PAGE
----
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Shareholder Disputes

Shareholder Dispute Resolution

The most effective way to ensure that disagreements do not cause your shareholders to lose confidence in a business is to have a well drafted shareholder agreement in place at the commencement of a business or at the introduction of a shareholder’s investment. If a shareholder agreement lacks clear direction on dispute resolution, Australian legislation such as the Corporations Act 2001 (Cth) can aid in resolving a dispute. Our litigation and dispute resolution team at Ramsden Lawyers can guide you through your shareholder dispute whether you are a plaintiff or defendant in the dispute.

Who is a shareholder?

A shareholder is someone who owns shares of stock in a company and is an integral part of a company. While not required at law, it is generally good practice for a company to have a shareholder agreement. A shareholder agreement will be the first point of information to shareholders. Additionally, the company’s constitution should set out how disputes are to be resolved. If the company does not have a constitution, the ‘replaceable rules’ apply. Failing this, the Corporations Act 2001 imposes fiduciary duties on the directors of companies and other obligations that may be relevant in shareholder disputes.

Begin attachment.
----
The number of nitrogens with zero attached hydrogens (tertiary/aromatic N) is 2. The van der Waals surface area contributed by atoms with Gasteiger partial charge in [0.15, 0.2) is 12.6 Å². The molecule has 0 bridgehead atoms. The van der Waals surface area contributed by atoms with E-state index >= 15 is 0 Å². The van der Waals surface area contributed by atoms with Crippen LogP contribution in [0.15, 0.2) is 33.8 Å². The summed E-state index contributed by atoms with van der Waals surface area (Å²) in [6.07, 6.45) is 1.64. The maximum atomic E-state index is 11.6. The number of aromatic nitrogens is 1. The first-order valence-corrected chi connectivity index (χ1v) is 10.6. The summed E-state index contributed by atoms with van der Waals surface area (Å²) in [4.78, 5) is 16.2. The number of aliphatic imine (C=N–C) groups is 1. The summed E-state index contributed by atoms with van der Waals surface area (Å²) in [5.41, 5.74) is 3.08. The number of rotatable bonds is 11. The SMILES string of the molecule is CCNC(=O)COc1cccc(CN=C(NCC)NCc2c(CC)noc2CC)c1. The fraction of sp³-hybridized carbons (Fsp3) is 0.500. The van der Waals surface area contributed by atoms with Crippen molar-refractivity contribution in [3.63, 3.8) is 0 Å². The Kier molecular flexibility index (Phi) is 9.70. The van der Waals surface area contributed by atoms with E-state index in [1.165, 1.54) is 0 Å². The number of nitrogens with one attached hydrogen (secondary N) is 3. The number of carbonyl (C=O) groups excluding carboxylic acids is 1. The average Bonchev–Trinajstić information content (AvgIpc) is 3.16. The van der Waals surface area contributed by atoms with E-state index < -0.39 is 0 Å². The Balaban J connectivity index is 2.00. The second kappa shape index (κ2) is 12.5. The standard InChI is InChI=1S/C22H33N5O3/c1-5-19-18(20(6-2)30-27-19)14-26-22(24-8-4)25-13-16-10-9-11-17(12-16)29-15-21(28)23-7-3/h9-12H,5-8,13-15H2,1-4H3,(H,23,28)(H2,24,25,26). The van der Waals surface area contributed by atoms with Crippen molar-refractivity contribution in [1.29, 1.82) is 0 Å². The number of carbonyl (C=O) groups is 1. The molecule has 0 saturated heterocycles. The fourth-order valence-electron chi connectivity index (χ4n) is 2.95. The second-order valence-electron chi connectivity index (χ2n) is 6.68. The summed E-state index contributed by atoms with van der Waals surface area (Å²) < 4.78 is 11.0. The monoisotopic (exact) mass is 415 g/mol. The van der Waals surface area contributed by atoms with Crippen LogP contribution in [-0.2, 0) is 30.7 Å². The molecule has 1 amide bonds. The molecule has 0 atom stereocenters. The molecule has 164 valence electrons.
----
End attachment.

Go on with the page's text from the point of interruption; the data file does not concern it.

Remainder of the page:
How can a shareholder dispute arise?

Shareholder disputes arise over a number of issues including:

  • Disagreement over business decisions;
  • Unequal positioning of minority shareholders;
  • Oppression of minority shareholders;
  • Unequal distribution to shareholders;
  • Failure to pay dividends;
  • Wrongful transfers;
  • Wrongful acquisitions; and
  • Fraud.

Litigation and dispute resolution

The litigation and dispute resolution team at Ramsden Lawyers have extensive experience in the area of shareholder disputes and are here to assist you.

Usually, shareholder disputes can be resolved by following the dispute resolution process set out in the shareholder agreement or company constitution. However, not all shareholder disputes can be resolved this way, at which time it may be necessary to pursue other means of resolving the dispute such as Alternative Dispute Resolution (ADR) or court proceedings.

Our team can help facilitate the resolution of a shareholder dispute through ADR including:

Negotiation: either formal or informal, between the parties, with or without legal representation.
Mediation: an independent mediator helps guide the parties to resolve the dispute. The opinion of the mediator is generally non-binding.
Arbitration: an independent arbitrator decides the dispute. The decision of the arbitrator is generally legally binding.

How our legal team can help

Lead by Litigation Partner, Derek Finch, you can be assured that the litigation and dispute resolution team will utilize their skills and experience in the area to reach a cost-effective and timely solution. Contact us today on 1300 749 709 to schedule a consultation at our Gold Coast, Sydney or Brisbane offices.

For further information on Shareholding see:

ComLaw – the Corporations Act 2001 (Cth).

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